I must have had a worried look on my face. Zeb, who has probably spent more time with me in remote cave passages than anyone else, realised immediately that this was serious. The six remaining cavers decided to make a dash to safety further into the cave in an area known as the Whacking Great Chamber. If we could get there we would be safe from drowning, however the water was rising fast and in the narrow passage leading to the chamber we had just 10 centimeters of clearance beneath the rock ceiling above.
The group reached Whacking Great Chamber, however were still more than a kilometre from the exit, and flooded parts of the cave separated them from Camp 1 and all the dive gear which was above Sump 3. Gilly Elor describes the time spent in-between the two flooded passages that trapped the team in the cave for the next 69 hours.
We knew that in the Great Whacking Chamber we were safe from drowning, but as the water level continued to rise we began to speculate as to how long it would take to drop…or would it even drop at all? Could the high-water level be the more normal state of The Cueva de la Peña Colorada? What if it rained again?
This isn’t a cold cave, and we all had wetsuits and a space blanket. Hypothermia was unlikely. However, the only food we had was four granola bars between the six of us. The only action we could take once trapped was to lie still in the dark, conserving energy and headlamp batteries while attempting to keep warm, and hope that the water level would drop — which we knew was our only way out.
That first night, as the water level continued to rise, nobody talked. What would we have talked about? Our outside lives. I think we were all contemplating the possibility that we may not get out. Eventually the water level began to slowly drop. We continued to huddle in the dark, listening to the sound of the gurgling water and coming up with theories justifying why every noise was a good sign.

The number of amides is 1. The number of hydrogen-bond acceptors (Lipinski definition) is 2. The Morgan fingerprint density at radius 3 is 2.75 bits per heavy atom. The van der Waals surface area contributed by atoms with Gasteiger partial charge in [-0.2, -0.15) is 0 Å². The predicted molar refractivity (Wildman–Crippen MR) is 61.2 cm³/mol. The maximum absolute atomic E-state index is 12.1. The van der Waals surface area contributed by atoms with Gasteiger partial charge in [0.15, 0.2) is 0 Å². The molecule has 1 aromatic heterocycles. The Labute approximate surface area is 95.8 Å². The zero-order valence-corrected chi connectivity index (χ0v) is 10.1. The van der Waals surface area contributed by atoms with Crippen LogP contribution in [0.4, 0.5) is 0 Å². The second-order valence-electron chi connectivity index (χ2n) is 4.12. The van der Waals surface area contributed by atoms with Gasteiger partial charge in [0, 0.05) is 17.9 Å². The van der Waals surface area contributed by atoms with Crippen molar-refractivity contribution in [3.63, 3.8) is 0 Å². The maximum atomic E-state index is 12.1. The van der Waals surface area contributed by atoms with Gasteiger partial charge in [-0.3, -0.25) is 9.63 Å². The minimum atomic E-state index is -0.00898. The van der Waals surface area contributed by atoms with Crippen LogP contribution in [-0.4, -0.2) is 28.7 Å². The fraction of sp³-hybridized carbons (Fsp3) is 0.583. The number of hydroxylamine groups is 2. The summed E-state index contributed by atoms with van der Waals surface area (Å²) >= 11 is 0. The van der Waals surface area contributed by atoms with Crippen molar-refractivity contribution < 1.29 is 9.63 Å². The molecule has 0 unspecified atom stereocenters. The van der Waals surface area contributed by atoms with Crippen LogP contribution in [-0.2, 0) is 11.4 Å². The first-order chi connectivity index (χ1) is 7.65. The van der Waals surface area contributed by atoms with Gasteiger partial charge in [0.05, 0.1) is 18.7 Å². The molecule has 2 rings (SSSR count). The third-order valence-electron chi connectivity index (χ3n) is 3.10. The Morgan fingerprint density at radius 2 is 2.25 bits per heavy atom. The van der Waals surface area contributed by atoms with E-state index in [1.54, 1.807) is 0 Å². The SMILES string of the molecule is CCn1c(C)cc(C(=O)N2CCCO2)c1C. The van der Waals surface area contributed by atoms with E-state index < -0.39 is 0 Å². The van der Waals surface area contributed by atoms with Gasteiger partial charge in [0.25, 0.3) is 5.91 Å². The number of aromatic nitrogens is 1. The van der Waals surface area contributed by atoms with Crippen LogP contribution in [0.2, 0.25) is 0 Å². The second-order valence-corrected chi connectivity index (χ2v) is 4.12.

As time passed we also grew weaker from lack of food. After 48 hours we split two out of the four bars six ways.”
During this time, Teddy Garlock, one of our support divers, was pushing into the cave to rescue the stranded cavers and had reached Loma Grande. At this time nobody on the surface knew exactly what was going on in the cave.
When I arrived at Sump 3 I was a little taken back by all of the Nalgene water bottles floating in the sump pool. Then I saw Tomasz’s rebreather floating amongst the debris. Shit! Big problem.
My immediate concern was the dive guideline – lost somewhere in the flooded sump pool. My first attempt at finding the line involved wading in the water with just a mask and a light, hoping it was close. I soon kitted up with my tanks and began a lost-line search. My 25m of line was quickly exhausted as I swept from side to side, finding dive gear strewn across the bottom but no guideline. Using a second reel which I found in the submerged gear, I finally found the guideline and tied in.
After recovering all of the floating and most of the submerged gear I filled a dry tube with water bottles and set off alone into sump 3. I arrived at the primary tie off on the far side of sump 3 which was also under a significant amount of water. Having used all of the spools I carried and still not finding the guideline I had no choice but to turn around and return to surface, otherwise risk losing the guideline I’d laid altogether. I left a dry tube with food and batteries tied off on the line.